Josue Salazar has a problem with Gmail’s spam filter.
After switching from Mail.app to the web-interface to read his Gmail, something odd began to happen:
I started to notice 90% of the email in my Gmail inbox was spam. I marked it as such, wondered what was going on, but in the end I just moved on.
Today, I realized there was something wrong…. I decided to take a quick look at the Spam folder. As expected, all the emails I’d marked as spam on my inbox were there, but to my surprise so were tons of emails from my contacts, and two job offers from days ago. What the hell?
Josue emailed asking if I would mention this onslaught of false positives “to see if someone else is having the same issues I am, or if it’s just me seeing things.” I don’t know the answer, not using Gmail as much as I possibly should.
Dr Drang has a suggestion about how Gmail’s spam filtering could be improved. He is fairly happy; Gmail catches 85% of his spam, but he worries about the other 15%, most of it not in English. It could be solved, he suggests, by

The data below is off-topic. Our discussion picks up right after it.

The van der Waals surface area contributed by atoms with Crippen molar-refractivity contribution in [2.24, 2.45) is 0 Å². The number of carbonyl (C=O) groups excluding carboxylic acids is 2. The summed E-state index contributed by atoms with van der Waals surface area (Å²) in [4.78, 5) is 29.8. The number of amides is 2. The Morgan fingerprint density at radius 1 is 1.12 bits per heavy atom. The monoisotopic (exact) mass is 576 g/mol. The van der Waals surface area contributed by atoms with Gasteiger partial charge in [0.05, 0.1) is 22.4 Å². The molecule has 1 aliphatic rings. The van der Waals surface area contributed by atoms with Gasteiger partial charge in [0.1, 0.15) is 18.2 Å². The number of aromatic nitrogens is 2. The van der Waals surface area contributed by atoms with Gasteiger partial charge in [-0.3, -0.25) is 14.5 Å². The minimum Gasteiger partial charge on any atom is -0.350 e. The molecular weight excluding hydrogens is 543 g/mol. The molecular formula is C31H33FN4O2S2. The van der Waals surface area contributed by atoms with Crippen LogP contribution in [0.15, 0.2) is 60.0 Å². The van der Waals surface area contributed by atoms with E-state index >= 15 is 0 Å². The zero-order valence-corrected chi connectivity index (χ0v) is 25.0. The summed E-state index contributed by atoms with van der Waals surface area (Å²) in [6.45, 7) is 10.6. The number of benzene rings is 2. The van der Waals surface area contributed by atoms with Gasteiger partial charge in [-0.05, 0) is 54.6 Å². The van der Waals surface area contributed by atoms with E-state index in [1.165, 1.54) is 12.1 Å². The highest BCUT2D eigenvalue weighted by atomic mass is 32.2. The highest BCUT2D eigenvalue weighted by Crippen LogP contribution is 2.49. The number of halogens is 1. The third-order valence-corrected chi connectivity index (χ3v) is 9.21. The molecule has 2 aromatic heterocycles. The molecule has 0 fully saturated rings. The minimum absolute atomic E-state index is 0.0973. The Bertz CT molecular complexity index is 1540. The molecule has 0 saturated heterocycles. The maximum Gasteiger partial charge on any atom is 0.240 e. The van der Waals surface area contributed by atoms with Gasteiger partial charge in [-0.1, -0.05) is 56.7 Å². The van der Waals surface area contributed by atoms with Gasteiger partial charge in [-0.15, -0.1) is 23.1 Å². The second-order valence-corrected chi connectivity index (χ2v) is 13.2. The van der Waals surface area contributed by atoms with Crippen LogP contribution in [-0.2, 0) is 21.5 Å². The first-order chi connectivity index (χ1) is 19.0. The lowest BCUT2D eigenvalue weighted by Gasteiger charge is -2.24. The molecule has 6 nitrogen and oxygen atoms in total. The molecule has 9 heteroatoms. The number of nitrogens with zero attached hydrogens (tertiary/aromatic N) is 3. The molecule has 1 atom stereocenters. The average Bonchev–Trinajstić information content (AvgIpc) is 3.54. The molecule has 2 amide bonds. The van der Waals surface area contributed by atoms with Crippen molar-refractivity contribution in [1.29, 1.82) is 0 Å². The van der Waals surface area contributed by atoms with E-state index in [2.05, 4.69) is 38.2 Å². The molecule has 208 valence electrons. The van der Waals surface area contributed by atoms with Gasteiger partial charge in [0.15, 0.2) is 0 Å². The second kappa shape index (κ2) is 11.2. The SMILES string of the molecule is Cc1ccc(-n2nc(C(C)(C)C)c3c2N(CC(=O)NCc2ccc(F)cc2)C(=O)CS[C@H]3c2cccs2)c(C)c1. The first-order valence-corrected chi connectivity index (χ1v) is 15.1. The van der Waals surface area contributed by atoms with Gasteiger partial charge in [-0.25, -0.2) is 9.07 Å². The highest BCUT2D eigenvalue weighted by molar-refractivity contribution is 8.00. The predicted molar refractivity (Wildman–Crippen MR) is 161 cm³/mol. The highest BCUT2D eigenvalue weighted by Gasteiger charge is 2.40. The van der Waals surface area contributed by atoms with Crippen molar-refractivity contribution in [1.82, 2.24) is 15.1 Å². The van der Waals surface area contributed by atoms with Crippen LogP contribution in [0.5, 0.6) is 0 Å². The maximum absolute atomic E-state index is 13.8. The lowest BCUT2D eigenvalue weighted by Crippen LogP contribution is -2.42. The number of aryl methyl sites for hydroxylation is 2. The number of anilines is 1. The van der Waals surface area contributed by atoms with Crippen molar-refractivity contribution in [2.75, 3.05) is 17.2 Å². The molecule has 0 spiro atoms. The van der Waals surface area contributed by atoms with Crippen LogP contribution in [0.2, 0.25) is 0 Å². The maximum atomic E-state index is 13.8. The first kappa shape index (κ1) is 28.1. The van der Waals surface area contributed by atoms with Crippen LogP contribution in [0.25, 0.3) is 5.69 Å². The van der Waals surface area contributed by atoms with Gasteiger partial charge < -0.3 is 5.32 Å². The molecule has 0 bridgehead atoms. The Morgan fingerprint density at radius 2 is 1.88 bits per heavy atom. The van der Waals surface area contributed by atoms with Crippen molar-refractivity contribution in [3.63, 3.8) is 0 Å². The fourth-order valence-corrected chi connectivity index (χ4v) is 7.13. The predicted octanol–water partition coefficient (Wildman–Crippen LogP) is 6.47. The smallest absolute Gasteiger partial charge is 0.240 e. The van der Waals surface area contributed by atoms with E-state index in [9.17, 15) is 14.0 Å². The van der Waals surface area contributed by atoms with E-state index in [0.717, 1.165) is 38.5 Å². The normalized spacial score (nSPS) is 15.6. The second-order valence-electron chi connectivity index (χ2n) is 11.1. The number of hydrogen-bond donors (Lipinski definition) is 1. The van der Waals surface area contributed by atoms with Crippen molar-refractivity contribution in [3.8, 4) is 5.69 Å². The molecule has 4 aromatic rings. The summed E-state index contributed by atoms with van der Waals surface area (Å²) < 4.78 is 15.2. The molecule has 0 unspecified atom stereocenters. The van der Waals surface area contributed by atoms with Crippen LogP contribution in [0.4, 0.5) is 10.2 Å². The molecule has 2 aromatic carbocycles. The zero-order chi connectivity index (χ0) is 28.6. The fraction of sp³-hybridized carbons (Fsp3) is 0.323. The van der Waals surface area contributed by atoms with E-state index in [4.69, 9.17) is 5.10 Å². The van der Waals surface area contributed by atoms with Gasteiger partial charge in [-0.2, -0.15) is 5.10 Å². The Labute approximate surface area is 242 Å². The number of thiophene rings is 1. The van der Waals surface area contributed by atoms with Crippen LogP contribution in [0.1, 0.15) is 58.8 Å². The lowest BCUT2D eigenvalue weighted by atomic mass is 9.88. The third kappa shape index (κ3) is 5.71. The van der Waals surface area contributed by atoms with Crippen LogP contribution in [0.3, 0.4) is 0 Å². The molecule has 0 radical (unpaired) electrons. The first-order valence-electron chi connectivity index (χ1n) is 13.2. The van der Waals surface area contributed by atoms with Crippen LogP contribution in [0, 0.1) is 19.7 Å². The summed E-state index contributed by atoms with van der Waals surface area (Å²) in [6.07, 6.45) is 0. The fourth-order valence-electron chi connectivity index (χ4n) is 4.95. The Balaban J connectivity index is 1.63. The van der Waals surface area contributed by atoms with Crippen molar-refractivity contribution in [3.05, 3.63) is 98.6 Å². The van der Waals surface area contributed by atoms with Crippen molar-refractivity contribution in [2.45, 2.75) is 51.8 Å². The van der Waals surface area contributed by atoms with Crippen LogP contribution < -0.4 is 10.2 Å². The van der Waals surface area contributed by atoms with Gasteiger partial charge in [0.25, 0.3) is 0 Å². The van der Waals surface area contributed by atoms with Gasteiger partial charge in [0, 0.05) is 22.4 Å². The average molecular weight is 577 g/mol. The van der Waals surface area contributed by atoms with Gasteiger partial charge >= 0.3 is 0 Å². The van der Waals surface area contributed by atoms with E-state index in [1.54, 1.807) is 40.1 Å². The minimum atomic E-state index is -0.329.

the ability to filter based on the character set used in the message. I cannot read anything written Asian or Cyrillic characters and no one I know would send me such a message, so it must be spam. Back in my Linux days, I used the procmail filter given in the Bogofilter FAQ to eliminate Asian spam before my spam filter even saw it…. The Google folks are generally considered the smartest working on the web today; they should be able to whip up a character set filter in no time.
- Gmail, mail.app and IMAP, Part II
- Spam: Reducing false positives in Mail.app
- A Mail.app rule fix for image spam
- Mail.app and SpamAssassin in spam-catching harmony
- Spam-busting: Mail.app and Thunderbird compared
Tags: False positives, filtering, foreign languages, GMAIL, Google, spam